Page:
New Report Tracks Policy Progress on Expanding K–12 Computer Science Education

CS Ed Policy Report

A new report describing the progress of U.S. states in achieving 10 policy priorities for improving and expanding K–12 computer science (CS) education was released today at a national workshop led by Google, EDC, and the Massachusetts Computing Attainment Network (MassCAN) on Google’s Cambridge campus. The report highlights key strategies and issues state leaders must address regarding CS education.

A group of leading CS education organizations co-authored State of the States Landscape Report: State-Level Policies Supporting Equitable K–12 Computer Science Education, with funding from BNY Mellon. The group includes the following:

  • EDC
  • Education Commission of the States
  • NSF BPC Expanding Computing Education Pathways (ECEP) Alliance
  • Massachusetts Computing Attainment Network (MassCAN)
  • SageFox Consulting Group

“We believe this report can play a powerful role in guiding enhancements to CS education nationwide,” said Vicary Graham, chair, New England, BNY Mellon, introducing the report at the workshop. “This is a critical moment to take stock of the CS education work that is underway, identify states’ challenges and successes, and chart a clear course to move forward.”

“Even with all of the progress being made, we have a long way yet to go,” said EDC’s Jim Stanton, executive director of MassCAN and the report’s lead author. “A failure to act boldly and urgently will maintain the status quo, in which access to CS is available to only a fraction of the nation’s K–12 students. Aggressively addressing the policy priorities described in this report will more quickly and effectively provide CS opportunities to a whole generation of students.”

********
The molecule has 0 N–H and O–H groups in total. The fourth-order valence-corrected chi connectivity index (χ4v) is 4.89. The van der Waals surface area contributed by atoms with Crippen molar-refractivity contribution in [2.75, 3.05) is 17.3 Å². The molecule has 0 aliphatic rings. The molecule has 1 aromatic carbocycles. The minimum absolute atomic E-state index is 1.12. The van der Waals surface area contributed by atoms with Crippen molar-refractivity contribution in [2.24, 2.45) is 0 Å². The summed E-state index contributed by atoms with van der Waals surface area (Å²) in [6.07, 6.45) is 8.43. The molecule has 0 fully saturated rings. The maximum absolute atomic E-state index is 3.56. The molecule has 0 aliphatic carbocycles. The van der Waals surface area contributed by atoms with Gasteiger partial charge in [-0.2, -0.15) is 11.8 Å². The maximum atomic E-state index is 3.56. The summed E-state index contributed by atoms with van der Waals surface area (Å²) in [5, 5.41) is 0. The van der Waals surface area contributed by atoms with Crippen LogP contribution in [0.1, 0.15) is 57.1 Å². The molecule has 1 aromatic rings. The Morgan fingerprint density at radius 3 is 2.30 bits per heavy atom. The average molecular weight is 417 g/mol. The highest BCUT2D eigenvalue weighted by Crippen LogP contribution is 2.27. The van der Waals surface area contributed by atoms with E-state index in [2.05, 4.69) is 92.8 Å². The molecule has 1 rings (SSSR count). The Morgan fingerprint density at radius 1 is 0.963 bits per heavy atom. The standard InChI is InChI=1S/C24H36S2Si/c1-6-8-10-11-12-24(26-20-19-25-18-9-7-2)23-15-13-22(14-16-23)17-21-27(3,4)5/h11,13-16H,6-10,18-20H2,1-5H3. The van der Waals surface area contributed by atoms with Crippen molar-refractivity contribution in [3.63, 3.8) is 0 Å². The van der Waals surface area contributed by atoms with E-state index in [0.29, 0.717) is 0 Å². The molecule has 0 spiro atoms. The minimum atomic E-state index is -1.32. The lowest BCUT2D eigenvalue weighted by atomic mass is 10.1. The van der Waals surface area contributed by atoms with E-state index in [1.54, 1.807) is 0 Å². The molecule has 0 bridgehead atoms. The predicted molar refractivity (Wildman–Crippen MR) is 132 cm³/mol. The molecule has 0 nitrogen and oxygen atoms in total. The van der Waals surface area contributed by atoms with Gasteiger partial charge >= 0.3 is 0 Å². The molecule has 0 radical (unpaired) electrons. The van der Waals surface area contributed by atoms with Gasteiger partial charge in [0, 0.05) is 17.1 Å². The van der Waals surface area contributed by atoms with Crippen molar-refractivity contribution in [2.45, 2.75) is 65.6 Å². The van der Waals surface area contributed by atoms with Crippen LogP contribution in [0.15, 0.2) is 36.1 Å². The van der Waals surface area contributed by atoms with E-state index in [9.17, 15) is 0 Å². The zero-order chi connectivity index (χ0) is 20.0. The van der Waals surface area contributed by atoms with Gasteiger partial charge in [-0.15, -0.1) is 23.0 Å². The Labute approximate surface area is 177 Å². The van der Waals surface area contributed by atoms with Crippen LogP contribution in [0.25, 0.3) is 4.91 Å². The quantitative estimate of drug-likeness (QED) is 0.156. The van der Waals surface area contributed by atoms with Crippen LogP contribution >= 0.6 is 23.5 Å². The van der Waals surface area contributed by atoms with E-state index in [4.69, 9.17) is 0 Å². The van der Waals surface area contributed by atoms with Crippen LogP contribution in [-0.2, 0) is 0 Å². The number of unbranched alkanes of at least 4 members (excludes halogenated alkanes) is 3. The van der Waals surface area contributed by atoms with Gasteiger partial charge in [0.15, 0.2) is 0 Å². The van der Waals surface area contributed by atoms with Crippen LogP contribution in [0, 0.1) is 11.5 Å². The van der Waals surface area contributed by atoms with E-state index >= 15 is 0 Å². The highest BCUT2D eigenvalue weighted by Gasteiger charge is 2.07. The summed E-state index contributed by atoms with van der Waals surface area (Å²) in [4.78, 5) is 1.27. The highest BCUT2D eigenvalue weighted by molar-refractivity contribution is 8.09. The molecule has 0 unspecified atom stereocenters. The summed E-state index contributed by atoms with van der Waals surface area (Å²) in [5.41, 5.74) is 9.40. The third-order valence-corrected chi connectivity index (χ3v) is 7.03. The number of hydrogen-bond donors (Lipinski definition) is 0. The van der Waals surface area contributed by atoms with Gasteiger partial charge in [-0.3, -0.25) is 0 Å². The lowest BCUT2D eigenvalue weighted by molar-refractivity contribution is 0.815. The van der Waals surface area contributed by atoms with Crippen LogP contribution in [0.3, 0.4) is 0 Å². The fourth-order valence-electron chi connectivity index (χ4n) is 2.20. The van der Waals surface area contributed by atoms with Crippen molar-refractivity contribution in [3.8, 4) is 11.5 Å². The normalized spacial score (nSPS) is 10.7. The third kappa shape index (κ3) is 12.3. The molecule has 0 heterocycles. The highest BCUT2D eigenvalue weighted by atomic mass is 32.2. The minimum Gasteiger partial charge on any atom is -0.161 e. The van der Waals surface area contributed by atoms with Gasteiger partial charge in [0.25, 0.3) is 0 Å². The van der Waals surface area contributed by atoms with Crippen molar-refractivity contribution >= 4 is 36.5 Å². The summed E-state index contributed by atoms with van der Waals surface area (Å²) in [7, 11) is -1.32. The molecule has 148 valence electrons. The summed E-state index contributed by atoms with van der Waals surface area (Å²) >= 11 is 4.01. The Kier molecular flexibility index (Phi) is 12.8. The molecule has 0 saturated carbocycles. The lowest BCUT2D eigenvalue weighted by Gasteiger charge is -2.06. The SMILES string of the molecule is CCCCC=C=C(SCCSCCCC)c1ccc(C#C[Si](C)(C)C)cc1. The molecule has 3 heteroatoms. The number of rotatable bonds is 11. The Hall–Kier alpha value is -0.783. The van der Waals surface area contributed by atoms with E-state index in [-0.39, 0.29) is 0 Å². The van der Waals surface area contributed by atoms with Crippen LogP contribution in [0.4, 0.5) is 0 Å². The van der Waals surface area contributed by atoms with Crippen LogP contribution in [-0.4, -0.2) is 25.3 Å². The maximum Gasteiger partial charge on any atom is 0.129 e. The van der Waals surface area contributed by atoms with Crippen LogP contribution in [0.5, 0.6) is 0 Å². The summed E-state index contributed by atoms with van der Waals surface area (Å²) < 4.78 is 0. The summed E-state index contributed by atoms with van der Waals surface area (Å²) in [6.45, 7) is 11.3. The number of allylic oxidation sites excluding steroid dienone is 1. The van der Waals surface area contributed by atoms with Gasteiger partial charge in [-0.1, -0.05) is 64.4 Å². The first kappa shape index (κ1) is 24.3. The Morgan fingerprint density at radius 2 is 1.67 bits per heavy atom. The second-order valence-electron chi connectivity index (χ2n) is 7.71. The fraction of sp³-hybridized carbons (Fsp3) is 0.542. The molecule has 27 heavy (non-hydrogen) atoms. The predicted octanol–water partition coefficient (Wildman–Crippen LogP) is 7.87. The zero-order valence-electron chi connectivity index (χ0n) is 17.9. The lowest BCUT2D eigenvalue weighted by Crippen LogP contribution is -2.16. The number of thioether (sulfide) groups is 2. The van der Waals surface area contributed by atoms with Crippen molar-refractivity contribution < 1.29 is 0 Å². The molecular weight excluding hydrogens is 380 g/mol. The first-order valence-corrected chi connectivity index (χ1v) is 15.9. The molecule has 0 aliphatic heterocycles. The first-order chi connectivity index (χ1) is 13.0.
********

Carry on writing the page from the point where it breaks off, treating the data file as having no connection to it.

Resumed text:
“Adding a new opportunity such as computer science to the K–12 menu is exciting and brings many challenges, said Pat Yongpradit,’s chief academic officer. “The 10 policy recommendations, developed by’s Advocacy Coalition, provide a road map for states to create and sustain equitable infrastructure for rigorous K–12 CS education.”

“This report can help guide states in creating an inclusive, collaborative group to develop policies and reforms that will address the underrepresentation of many people in the computer science field,” said Rick Adrion, principal investigator of the ECEP Alliance and emeritus professor of computer science at UMass Amherst. “The experience of ECEP proves this is an important first step to broaden participation in computing.”

“Computer science has exploded on the education policy landscape, and state leaders are looking for policy guidance,” said Jennifer Zinth, director, High School Institute and STEM Center, Education Commission of the States. “This report provides meaningful guideposts for states just beginning to lay the foundation for K–12 computer science education, and for states that are further along, the report identifies solutions to policy components yet to be fully addressed.”

Last updated: April 3, 2017